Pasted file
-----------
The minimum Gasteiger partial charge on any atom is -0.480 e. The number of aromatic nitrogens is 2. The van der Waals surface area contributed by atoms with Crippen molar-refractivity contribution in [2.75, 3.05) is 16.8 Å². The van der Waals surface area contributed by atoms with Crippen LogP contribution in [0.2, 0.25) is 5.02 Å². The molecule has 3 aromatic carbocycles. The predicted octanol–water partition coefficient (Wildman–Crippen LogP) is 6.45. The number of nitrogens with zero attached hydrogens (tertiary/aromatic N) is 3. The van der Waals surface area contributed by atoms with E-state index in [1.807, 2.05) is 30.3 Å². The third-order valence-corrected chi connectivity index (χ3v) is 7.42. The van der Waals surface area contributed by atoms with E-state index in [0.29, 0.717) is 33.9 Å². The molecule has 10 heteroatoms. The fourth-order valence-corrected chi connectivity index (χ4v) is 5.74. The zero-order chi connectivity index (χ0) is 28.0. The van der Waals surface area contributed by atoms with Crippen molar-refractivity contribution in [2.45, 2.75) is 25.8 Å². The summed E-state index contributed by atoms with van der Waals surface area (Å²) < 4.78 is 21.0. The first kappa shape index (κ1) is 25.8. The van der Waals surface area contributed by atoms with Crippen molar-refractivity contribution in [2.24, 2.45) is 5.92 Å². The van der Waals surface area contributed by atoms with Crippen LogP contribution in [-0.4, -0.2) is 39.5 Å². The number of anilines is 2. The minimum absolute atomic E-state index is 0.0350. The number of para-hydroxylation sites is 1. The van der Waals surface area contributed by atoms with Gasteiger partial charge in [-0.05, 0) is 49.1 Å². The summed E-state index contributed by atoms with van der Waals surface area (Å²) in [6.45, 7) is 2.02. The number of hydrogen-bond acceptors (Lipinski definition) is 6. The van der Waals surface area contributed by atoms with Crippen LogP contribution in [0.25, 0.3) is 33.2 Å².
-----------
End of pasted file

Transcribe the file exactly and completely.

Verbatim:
The minimum Gasteiger partial charge on any atom is -0.480 e. The number of aromatic nitrogens is 2. The van der Waals surface area contributed by atoms with Crippen molar-refractivity contribution in [2.75, 3.05) is 16.8 Å². The van der Waals surface area contributed by atoms with Crippen LogP contribution in [0.2, 0.25) is 5.02 Å². The molecule has 3 aromatic carbocycles. The predicted octanol–water partition coefficient (Wildman–Crippen LogP) is 6.45. The number of nitrogens with zero attached hydrogens (tertiary/aromatic N) is 3. The van der Waals surface area contributed by atoms with E-state index in [1.807, 2.05) is 30.3 Å². The third-order valence-corrected chi connectivity index (χ3v) is 7.42. The van der Waals surface area contributed by atoms with E-state index in [0.29, 0.717) is 33.9 Å². The molecule has 10 heteroatoms. The fourth-order valence-corrected chi connectivity index (χ4v) is 5.74. The zero-order chi connectivity index (χ0) is 28.0. The van der Waals surface area contributed by atoms with Crippen molar-refractivity contribution in [2.45, 2.75) is 25.8 Å². The summed E-state index contributed by atoms with van der Waals surface area (Å²) < 4.78 is 21.0. The first kappa shape index (κ1) is 25.8. The van der Waals surface area contributed by atoms with Crippen molar-refractivity contribution in [2.24, 2.45) is 5.92 Å². The van der Waals surface area contributed by atoms with Crippen LogP contribution in [-0.4, -0.2) is 39.5 Å². The number of anilines is 2. The minimum absolute atomic E-state index is 0.0350. The number of para-hydroxylation sites is 1. The van der Waals surface area contributed by atoms with Gasteiger partial charge in [-0.05, 0) is 49.1 Å². The summed E-state index contributed by atoms with van der Waals surface area (Å²) in [6.45, 7) is 2.02. The number of hydrogen-bond acceptors (Lipinski definition) is 6. The van der Waals surface area contributed by atoms with Crippen LogP contribution in [0.25, 0.3) is 33.2 Å².